The theme continuing on from last week – which isn’t necessarily a recommendation as such, is which comics you last read. Thankfully, I think most of us enjoyed the last comic we read. Did you enjoy these titles?…
Aquaman…. Even the name usually brings a snigger out of someone. Since the 60s and the infamous Superfreinds and riding the pink seahorse, comic book writers have been trying to find ways to make the character cool again but have failed. Now we are three years into DC’s “reboot” aka the New 52 in the space of a few pages Geoff Johns does it in the first Justice League volume “Origins”. Aquaman is back! His entrance is spectacular, pounding Darksieds minions out of the water, taking charge and in probably one of the greatest panels of artwork calls three great whites out of the water to decimate them.
Geoff Johns was the perfect guy to reboot the Aquaman series and does an amazing job. This Aquaman is mix of Superman and Batman and then an extra dose of bad ass thrown in. He is a man who wants to find his homeland, trying to reclaim his birth right as ruler of Atlantis and will do anything to find it. It sets up a lot of his back story which I will cover next time until then I can highly recommend it that you read this even if you’re not a fan of DC.
It had been on my ‘to-read next’ shelf for a fair time and I needed a read that felt unique and not cliche. So picking up a title with the name ‘Sex Criminals’ could be deemed a risk. Reading a book that, at first glance, could easily be a prop for one of the biggest cliches in entertainment; sexual excess. Thankfully the story by Matt Fraction plays not upon those frivolous chords sexual abandon. No, his story treats us to a union between Suzie and Jon who discover, through a chance meeting at a party, they share the ability to stop time when they reach orgasm.
As their relationship develops, Susie and Jon devise a plan to rob the bank that is intent on foreclosing on the Library that Suzie works in. And it’s Chip Zdarsky, with his luminescent artwork, who perfect compliments the wonderful story of this first arc in Sex Criminals. The Fat Bottomed Girls scene is a masterstroke of how to involve the reader into the comic writing process while still allowing the characters to develop in fairly comedic moments. Sounds all rather laughable? Well there are some great moments of comedy here but Sex Criminals has so much more to offer.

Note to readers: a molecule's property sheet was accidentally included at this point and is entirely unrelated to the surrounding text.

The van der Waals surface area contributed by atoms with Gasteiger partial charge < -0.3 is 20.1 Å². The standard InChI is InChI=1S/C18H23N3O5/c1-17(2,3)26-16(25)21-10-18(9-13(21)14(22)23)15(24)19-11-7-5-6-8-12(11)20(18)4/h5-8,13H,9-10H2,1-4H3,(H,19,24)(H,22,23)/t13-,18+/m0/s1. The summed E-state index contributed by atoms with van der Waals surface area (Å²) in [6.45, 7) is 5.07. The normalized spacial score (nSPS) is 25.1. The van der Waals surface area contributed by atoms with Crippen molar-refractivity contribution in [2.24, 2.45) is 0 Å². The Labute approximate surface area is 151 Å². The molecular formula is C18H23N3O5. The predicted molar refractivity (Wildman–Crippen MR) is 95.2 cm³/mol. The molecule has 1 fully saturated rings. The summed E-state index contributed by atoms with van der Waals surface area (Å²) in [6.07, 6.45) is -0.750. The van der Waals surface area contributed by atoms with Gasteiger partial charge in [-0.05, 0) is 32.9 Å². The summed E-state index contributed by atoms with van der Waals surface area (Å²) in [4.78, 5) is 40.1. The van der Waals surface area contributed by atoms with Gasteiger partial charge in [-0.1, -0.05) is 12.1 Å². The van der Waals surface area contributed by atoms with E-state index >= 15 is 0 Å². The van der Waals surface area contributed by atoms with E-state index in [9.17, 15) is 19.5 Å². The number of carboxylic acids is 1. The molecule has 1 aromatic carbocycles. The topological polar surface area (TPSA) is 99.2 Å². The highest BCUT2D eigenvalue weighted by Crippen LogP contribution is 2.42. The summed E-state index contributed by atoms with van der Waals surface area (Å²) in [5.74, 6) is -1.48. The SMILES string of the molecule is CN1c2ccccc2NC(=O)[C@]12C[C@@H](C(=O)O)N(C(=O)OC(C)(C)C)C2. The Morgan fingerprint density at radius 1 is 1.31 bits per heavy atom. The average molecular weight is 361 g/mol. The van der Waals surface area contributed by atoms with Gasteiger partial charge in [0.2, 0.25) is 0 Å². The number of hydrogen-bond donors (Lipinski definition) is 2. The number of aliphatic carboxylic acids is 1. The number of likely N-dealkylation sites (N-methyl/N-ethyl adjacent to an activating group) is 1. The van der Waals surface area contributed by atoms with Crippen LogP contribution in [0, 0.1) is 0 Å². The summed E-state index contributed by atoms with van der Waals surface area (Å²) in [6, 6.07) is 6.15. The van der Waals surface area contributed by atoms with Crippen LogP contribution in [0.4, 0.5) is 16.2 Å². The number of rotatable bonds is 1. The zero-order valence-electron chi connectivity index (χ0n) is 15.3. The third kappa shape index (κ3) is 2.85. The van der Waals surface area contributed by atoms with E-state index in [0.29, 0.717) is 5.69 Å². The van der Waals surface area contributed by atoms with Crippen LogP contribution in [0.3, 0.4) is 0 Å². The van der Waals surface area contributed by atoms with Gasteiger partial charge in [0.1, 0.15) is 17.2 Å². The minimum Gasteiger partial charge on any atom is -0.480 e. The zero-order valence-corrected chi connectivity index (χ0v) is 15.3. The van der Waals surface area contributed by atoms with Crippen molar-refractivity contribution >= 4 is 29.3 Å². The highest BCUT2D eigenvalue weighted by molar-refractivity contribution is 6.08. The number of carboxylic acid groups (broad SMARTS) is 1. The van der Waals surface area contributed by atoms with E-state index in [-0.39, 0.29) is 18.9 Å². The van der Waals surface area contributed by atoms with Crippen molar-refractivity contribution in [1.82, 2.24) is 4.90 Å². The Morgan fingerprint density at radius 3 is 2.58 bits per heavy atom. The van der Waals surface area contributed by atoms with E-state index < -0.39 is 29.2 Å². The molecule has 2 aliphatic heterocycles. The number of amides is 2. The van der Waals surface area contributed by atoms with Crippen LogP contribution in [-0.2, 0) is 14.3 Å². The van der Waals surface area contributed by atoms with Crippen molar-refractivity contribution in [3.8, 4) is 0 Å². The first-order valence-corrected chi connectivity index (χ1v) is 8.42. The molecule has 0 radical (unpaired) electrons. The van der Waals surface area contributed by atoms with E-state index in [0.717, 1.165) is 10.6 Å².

(I’ve had to read something on purpose for this month, or else you would have had me moaning about Spider-Woman issue one .)
First published in 2005, this five part limited series, by Brian Azzarello and Lee Bermejo, was focused on the fundamental beliefs and emotions that shape Lex Luthor’s attitudes towards Superman. Lex Luthor: Man of Steel is one of the finest looks at the mind behind the villainy, the man behind the mask, that I’ve ever read in comics.
Set over the course of several months, we witness Luthor’s relationship with Superman evolve without any huge, Earth shattering confrontations, though things do go boom several times. The comics show how Luthor is in for the long game in terms of showing the world Superman for what Luthor thinks he is and thus orchestrate the Kryptonian’s downfall. There’s also an issue that looks at Luthor’s relationship with Bruce Wayne, in which we find that the two businessmen are that dissimilar.